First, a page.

Changing the Gun Debate
8 months ago
The right to life should be more important than the right to own a gun
“We hold these truths to be self-evident that all men are created equal, that they are endowed by their Creator with certain unalienable Rights, that among these are Life, Liberty and the pursuit of Happiness.”
Before the Constitution was ever drafted, the Founding Fathers had a vision for what they wanted their lives to be like. In the Declaration of Independence, the right to life was the first right that they decided was God given to every person in this country. But the violence that plagues the black community these days keeps many of us from realizing our full life’s potential. Earlier this year, the Children’s Defense Fund released their Protect Children, Not Guns 2012 report and noted that the leading cause of death among Black teens, ages 15 to 19 in 2008 and 2009, was gun homicide. There are people who have died because someone intended to kill them and there are also people who have died because of a bullet intended for someone else. Whether their murders were intentional or unintentional, these people are not given an opportunity to fulfill the things that our Forefathers deemed granted by God.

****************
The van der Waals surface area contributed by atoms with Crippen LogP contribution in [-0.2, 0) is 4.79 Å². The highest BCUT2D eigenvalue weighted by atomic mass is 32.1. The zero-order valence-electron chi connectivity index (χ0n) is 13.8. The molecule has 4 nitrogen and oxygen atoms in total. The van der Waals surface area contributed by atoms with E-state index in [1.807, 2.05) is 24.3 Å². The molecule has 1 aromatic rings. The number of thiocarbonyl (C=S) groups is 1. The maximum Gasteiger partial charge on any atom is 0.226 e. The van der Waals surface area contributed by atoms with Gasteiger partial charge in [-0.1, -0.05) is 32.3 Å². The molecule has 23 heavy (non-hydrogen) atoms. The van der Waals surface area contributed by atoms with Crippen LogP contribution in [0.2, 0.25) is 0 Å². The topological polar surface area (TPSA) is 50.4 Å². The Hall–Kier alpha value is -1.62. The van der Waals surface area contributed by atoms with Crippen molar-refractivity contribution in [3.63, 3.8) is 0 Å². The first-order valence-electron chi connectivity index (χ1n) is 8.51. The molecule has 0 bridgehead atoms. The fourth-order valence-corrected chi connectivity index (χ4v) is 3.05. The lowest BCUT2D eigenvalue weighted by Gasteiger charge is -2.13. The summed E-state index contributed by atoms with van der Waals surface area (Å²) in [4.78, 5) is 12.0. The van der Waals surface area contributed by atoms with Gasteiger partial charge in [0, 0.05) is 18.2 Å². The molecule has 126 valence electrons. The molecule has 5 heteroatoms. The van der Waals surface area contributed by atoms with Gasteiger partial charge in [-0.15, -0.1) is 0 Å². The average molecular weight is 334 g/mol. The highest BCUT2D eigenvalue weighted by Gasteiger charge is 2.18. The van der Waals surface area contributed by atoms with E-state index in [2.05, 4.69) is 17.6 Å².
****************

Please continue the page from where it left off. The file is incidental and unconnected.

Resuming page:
During the second presidential debate, one person, toward the end of the debate, asked a question about gun control, especially as it pertained to AK-47s. President Obama and Governor Romney were given an opportunity to address the issue. During his remarks, President Obama expressed his belief that we have to enforce the laws that we have, make sure that we keep guns out of the hands of criminals and the mentally ill, and ensure that background checks are done thoroughly. The president also noted that we need to do more to reduce violence, acknowledging that the problems in cities like Chicago aren’t usually the result of AK-47s but of “cheap handguns.”